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This cache has been archived.

Gat R Done: As there's been no cache to find for months and I have not heard back from you, I'm archiving it to keep it from continually showing up in search lists, and to prevent it from blocking other cache placements. Please be advised that archiving is intended to be permanent. Help Center Article

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Does Fruitcake Expire?

A cache by frtck45 Send Message to Owner Message this owner
Hidden : 3/8/2009
1.5 out of 5
1.5 out of 5

Size: Size: small (small)

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Geocache Description:

This cache is dedicated to my Dad - the only person I know who actually likes fruitcake. The container is from his "fruitcake for one" collection.


The earliest recipe from ancient Rome lists pomegranate seeds, pine nuts, and raisins that were mixed into barley mash.

In the Middle Ages, honey, spices, and preserved fruits were added, and the name "fruitcake" was first used, from a combination of the words "fruit" (Latin: fructus, Old French: frui), and "cake" (Old Norse: kaka, Middle English: kechel).

Fruitcakes soon proliferated all over Europe; however, recipes varied greatly in different countries throughout the ages, depending on the available ingredients as well as (in some instances) church regulations forbidding the use of butter, regarding the observance of fast. Pope Innocent VIII (1432-1492) finally granted the use of butter, in a written permission known as the 'Butter Letter' or 'Butterbrief.' The Holy Father, softened his attitude, and in 1490 he sent a permission to Saxony, stating that milk and butter could be used in the North German Stollen fruitcakes.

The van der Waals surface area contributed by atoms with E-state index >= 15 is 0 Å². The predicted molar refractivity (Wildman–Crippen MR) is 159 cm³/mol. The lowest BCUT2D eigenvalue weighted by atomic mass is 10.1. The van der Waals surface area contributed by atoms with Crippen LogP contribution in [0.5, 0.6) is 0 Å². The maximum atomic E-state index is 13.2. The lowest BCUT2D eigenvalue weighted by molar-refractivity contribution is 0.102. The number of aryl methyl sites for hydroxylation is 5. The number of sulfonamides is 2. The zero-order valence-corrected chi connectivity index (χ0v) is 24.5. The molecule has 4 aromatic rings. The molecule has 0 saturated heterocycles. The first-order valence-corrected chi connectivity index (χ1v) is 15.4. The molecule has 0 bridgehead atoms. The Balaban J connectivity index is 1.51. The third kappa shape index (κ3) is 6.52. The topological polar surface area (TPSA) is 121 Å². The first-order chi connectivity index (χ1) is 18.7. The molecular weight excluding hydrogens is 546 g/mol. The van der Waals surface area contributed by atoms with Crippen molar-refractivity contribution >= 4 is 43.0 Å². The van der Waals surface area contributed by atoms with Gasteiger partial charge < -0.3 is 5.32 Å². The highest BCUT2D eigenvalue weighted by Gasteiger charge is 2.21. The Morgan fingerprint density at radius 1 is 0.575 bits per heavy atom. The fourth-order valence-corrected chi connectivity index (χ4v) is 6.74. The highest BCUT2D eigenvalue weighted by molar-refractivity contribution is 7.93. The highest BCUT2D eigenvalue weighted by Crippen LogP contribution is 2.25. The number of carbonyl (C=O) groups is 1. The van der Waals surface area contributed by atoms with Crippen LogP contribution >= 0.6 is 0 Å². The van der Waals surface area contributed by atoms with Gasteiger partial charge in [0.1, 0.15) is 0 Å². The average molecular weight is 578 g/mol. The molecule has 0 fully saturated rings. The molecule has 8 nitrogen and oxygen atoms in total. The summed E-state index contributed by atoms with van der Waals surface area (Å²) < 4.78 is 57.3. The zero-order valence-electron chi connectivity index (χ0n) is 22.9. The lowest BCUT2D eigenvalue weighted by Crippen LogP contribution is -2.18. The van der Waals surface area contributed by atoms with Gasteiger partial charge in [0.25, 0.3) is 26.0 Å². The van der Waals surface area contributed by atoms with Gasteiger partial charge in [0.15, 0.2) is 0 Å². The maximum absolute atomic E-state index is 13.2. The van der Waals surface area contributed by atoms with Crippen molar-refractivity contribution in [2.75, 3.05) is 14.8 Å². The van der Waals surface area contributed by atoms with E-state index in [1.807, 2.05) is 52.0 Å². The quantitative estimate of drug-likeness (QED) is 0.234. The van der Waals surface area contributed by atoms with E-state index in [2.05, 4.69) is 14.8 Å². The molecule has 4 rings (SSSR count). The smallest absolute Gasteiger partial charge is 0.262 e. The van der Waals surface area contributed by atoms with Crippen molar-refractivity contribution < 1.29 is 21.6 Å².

Starting in the 16th century, sugar from the American Colonies (and the discovery that high concentrations of sugar could preserve fruits) created an excess of candied fruit, thus making fruitcakes more affordable and popular.

In the 18th century in some areas in Europe, fruitcakes were made using nuts from the harvest for good luck in the following year. The cake was then saved and eaten before the harvest of the next year.

The fruitcake also remained popular at Victorian Teas in England throughout the 19th century.

This is also a term used to describe a person that is unaware of their surroundings and mentally insane.

Source: Wikipedia

Original contents included Coin, log, pencil, random toys and reward for FTF. Congratulations to appsspec - FTF

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173 Logged Visits

Found it 155     Didn't find it 5     Write note 5     Archive 1     Temporarily Disable Listing 2     Enable Listing 1     Publish Listing 1     Needs Maintenance 1     Update Coordinates 1     Post Reviewer Note 1     

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Coordinates are in the WGS84 datum

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